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The Crown Point Bridge Crisis

Champlain_bridge.JPGby Cliff Weathers

Far upstate, the Crown Point bridge, which crosses Lake Champlain between Crown Point, New York and Chimney Point, Vermont has been shut down because of massive structural problems and it will likely not open until significant repairs are done to shore it up. And nobody knows when that’s going to be’€”it could take years. Governor Paterson has declared a state of emergency in Essex County as has been called for Addison County, Vermont. This has stranded thousands of commuters, who can’t get to their jobs or their businesses. It’s a regional economic disaster created by many years of inattentiveness to our infrastructure.

The half-mile, two-lane bridge is owned by New York and Vermont and it connects Bridge Road (NY 185) in New York to VT 17 in Vermont. The states do not have the funds to repair the bridge.

You can’t read this diary from The Albany Project without thinking of our own deteriorating Bridge, the Tappan Zee, or recall the horrific collapse of the I-35W Mississippi River bridge in Minnesota in 2007.

All these press releases are nice, but still don’t answer the question of why an aging bridge that was known to need critical attention was allowed to get to this point where thousands of people in two states, already slammed by a deep recession, are now virtually cut off from their jobs, their loved ones in nursing homes, and even emergency medical care. Right now, the best solution being offered? Telling affected people to drive down to the crossing at Whitehall, NY every day to get to where they need to go in Vermont… a one-way trip of about 75 miles (down the lake and back up again)!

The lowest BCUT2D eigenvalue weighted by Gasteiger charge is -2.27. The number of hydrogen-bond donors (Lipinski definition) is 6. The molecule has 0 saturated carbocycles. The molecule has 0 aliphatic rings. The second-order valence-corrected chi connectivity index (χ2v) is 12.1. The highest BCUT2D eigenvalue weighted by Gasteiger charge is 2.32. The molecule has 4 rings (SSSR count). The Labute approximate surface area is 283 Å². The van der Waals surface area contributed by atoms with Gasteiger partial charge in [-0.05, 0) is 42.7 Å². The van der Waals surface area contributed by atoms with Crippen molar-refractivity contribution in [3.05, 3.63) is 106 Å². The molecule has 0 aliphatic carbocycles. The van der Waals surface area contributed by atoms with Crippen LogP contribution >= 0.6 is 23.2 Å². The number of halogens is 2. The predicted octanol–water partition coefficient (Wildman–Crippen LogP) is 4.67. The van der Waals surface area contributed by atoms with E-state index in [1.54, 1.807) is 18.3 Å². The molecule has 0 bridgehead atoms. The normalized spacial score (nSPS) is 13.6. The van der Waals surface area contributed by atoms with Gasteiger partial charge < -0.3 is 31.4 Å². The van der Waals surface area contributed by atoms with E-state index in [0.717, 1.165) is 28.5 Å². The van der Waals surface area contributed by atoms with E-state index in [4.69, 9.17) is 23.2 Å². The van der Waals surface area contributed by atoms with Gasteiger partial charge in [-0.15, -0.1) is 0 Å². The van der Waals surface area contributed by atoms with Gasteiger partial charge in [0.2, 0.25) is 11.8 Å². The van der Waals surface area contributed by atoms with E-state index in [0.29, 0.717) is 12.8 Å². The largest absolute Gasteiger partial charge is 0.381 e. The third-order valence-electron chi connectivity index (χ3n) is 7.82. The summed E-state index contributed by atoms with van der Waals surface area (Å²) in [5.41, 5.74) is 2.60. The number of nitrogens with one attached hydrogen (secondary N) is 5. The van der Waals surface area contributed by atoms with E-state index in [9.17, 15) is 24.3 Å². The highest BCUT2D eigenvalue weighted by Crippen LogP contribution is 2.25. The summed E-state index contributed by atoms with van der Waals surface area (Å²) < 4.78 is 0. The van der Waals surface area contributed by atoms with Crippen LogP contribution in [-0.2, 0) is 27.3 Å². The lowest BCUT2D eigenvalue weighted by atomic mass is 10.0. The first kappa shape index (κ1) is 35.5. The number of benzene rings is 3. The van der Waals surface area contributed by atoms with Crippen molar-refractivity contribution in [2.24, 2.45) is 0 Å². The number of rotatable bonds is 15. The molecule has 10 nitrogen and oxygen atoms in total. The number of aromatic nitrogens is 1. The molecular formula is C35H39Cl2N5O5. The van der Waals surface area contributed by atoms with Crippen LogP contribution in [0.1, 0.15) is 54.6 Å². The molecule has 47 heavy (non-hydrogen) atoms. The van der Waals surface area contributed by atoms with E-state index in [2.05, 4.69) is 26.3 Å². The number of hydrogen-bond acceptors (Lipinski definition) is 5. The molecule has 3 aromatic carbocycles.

What it would mean to our lives and our community if the much larger Tappan Zee Bridge was suddenly shut down due to massive structural integrity problems? After all, ours is a seven lane, 3-mile colossus that not only brings tens of thousands of people to and from their jobs (140,000 vehicles cross the bridge each day), it is an essential commerce conduit for the State. It would surely be more than an inconvenience; I could see it having devastating consequences to the local and regional economy. That’s why I think it’s critical that our State officials start moving faster than a snail’s pace and start taking our own latent crisis more seriously.

This diary is reposted from the blog Left of the Hudson.

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